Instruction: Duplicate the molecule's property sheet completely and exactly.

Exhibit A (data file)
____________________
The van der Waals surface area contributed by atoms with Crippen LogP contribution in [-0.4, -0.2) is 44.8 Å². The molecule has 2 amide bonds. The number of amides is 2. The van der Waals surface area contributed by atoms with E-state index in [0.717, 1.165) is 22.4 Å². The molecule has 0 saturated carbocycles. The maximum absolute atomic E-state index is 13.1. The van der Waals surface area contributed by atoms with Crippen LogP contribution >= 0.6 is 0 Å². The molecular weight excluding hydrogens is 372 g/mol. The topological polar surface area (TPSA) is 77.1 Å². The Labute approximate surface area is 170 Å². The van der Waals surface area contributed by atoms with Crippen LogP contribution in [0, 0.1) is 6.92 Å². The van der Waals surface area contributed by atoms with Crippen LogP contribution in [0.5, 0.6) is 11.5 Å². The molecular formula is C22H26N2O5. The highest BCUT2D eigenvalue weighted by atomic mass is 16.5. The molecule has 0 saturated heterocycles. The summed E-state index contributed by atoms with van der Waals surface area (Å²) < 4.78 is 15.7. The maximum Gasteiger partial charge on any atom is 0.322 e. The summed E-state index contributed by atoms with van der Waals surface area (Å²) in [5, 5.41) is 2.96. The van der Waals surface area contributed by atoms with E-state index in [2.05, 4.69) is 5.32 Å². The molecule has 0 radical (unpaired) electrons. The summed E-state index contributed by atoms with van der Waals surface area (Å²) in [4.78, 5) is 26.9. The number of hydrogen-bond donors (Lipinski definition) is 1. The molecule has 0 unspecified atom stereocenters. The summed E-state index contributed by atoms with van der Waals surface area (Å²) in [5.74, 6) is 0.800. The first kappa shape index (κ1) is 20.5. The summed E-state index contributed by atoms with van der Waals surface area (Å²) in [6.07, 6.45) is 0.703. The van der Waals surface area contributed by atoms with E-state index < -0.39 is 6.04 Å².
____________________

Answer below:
The van der Waals surface area contributed by atoms with Crippen LogP contribution in [-0.4, -0.2) is 44.8 Å². The molecule has 2 amide bonds. The number of amides is 2. The van der Waals surface area contributed by atoms with E-state index in [0.717, 1.165) is 22.4 Å². The molecule has 0 saturated carbocycles. The maximum absolute atomic E-state index is 13.1. The van der Waals surface area contributed by atoms with Crippen LogP contribution >= 0.6 is 0 Å². The molecular weight excluding hydrogens is 372 g/mol. The topological polar surface area (TPSA) is 77.1 Å². The Labute approximate surface area is 170 Å². The van der Waals surface area contributed by atoms with Crippen LogP contribution in [0, 0.1) is 6.92 Å². The van der Waals surface area contributed by atoms with Crippen LogP contribution in [0.5, 0.6) is 11.5 Å². The molecular formula is C22H26N2O5. The highest BCUT2D eigenvalue weighted by atomic mass is 16.5. The molecule has 0 saturated heterocycles. The summed E-state index contributed by atoms with van der Waals surface area (Å²) < 4.78 is 15.7. The maximum Gasteiger partial charge on any atom is 0.322 e. The summed E-state index contributed by atoms with van der Waals surface area (Å²) in [5, 5.41) is 2.96. The van der Waals surface area contributed by atoms with E-state index in [2.05, 4.69) is 5.32 Å². The molecule has 0 radical (unpaired) electrons. The summed E-state index contributed by atoms with van der Waals surface area (Å²) in [4.78, 5) is 26.9. The number of hydrogen-bond donors (Lipinski definition) is 1. The molecule has 0 unspecified atom stereocenters. The summed E-state index contributed by atoms with van der Waals surface area (Å²) in [5.74, 6) is 0.800. The first kappa shape index (κ1) is 20.5. The summed E-state index contributed by atoms with van der Waals surface area (Å²) in [6.07, 6.45) is 0.703. The van der Waals surface area contributed by atoms with E-state index < -0.39 is 6.04 Å².